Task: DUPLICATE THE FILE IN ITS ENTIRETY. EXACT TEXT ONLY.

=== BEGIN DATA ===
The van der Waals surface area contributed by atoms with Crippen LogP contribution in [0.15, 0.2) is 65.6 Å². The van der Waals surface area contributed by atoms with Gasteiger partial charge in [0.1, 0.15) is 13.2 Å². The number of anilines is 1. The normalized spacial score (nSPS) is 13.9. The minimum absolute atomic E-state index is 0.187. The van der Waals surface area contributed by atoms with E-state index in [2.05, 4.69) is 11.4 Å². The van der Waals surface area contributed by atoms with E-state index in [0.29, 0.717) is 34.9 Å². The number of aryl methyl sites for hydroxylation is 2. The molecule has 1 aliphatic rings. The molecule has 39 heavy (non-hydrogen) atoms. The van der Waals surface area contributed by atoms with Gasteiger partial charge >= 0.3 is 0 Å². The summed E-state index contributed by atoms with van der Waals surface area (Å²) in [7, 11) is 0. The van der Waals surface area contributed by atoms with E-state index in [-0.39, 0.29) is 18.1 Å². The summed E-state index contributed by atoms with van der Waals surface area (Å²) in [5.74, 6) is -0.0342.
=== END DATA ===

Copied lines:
The van der Waals surface area contributed by atoms with Crippen LogP contribution in [0.15, 0.2) is 65.6 Å². The van der Waals surface area contributed by atoms with Gasteiger partial charge in [0.1, 0.15) is 13.2 Å². The number of anilines is 1. The normalized spacial score (nSPS) is 13.9. The minimum absolute atomic E-state index is 0.187. The van der Waals surface area contributed by atoms with E-state index in [2.05, 4.69) is 11.4 Å². The van der Waals surface area contributed by atoms with E-state index in [0.29, 0.717) is 34.9 Å². The number of aryl methyl sites for hydroxylation is 2. The molecule has 1 aliphatic rings. The molecule has 39 heavy (non-hydrogen) atoms. The van der Waals surface area contributed by atoms with Gasteiger partial charge >= 0.3 is 0 Å². The summed E-state index contributed by atoms with van der Waals surface area (Å²) in [7, 11) is 0. The van der Waals surface area contributed by atoms with E-state index in [-0.39, 0.29) is 18.1 Å². The summed E-state index contributed by atoms with van der Waals surface area (Å²) in [5.74, 6) is -0.0342.